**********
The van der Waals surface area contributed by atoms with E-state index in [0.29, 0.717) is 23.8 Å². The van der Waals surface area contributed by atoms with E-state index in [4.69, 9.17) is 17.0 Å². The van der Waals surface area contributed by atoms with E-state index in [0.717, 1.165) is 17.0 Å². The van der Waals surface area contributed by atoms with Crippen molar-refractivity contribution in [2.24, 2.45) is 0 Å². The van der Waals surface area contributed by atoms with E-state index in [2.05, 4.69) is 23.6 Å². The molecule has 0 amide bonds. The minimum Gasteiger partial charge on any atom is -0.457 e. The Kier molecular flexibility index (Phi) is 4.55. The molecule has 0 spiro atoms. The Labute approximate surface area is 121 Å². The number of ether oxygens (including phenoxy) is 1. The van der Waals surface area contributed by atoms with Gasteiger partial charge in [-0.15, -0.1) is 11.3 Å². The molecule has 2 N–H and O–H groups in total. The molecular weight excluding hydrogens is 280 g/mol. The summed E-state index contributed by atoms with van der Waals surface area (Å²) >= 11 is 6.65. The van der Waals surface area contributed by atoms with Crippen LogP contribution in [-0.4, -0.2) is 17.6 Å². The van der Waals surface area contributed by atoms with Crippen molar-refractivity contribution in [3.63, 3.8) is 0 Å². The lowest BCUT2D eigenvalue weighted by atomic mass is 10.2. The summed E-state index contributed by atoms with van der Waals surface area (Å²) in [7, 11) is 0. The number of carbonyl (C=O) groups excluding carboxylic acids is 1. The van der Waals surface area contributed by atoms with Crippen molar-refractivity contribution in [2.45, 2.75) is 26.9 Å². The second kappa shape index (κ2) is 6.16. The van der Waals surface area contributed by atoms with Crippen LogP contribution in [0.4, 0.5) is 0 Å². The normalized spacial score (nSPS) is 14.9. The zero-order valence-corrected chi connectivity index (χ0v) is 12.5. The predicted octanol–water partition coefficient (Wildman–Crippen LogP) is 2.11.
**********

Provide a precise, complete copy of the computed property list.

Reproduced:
The van der Waals surface area contributed by atoms with E-state index in [0.29, 0.717) is 23.8 Å². The van der Waals surface area contributed by atoms with E-state index in [4.69, 9.17) is 17.0 Å². The van der Waals surface area contributed by atoms with E-state index in [0.717, 1.165) is 17.0 Å². The van der Waals surface area contributed by atoms with Crippen molar-refractivity contribution in [2.24, 2.45) is 0 Å². The van der Waals surface area contributed by atoms with E-state index in [2.05, 4.69) is 23.6 Å². The molecule has 0 amide bonds. The minimum Gasteiger partial charge on any atom is -0.457 e. The Kier molecular flexibility index (Phi) is 4.55. The molecule has 0 spiro atoms. The Labute approximate surface area is 121 Å². The number of ether oxygens (including phenoxy) is 1. The van der Waals surface area contributed by atoms with Gasteiger partial charge in [-0.15, -0.1) is 11.3 Å². The molecule has 2 N–H and O–H groups in total. The molecular weight excluding hydrogens is 280 g/mol. The summed E-state index contributed by atoms with van der Waals surface area (Å²) >= 11 is 6.65. The van der Waals surface area contributed by atoms with Crippen LogP contribution in [-0.4, -0.2) is 17.6 Å². The van der Waals surface area contributed by atoms with Crippen molar-refractivity contribution in [3.63, 3.8) is 0 Å². The lowest BCUT2D eigenvalue weighted by atomic mass is 10.2. The summed E-state index contributed by atoms with van der Waals surface area (Å²) in [7, 11) is 0. The number of carbonyl (C=O) groups excluding carboxylic acids is 1. The van der Waals surface area contributed by atoms with Crippen molar-refractivity contribution in [2.45, 2.75) is 26.9 Å². The second kappa shape index (κ2) is 6.16. The van der Waals surface area contributed by atoms with Crippen LogP contribution in [0.4, 0.5) is 0 Å². The normalized spacial score (nSPS) is 14.9. The zero-order valence-corrected chi connectivity index (χ0v) is 12.5. The predicted octanol–water partition coefficient (Wildman–Crippen LogP) is 2.11.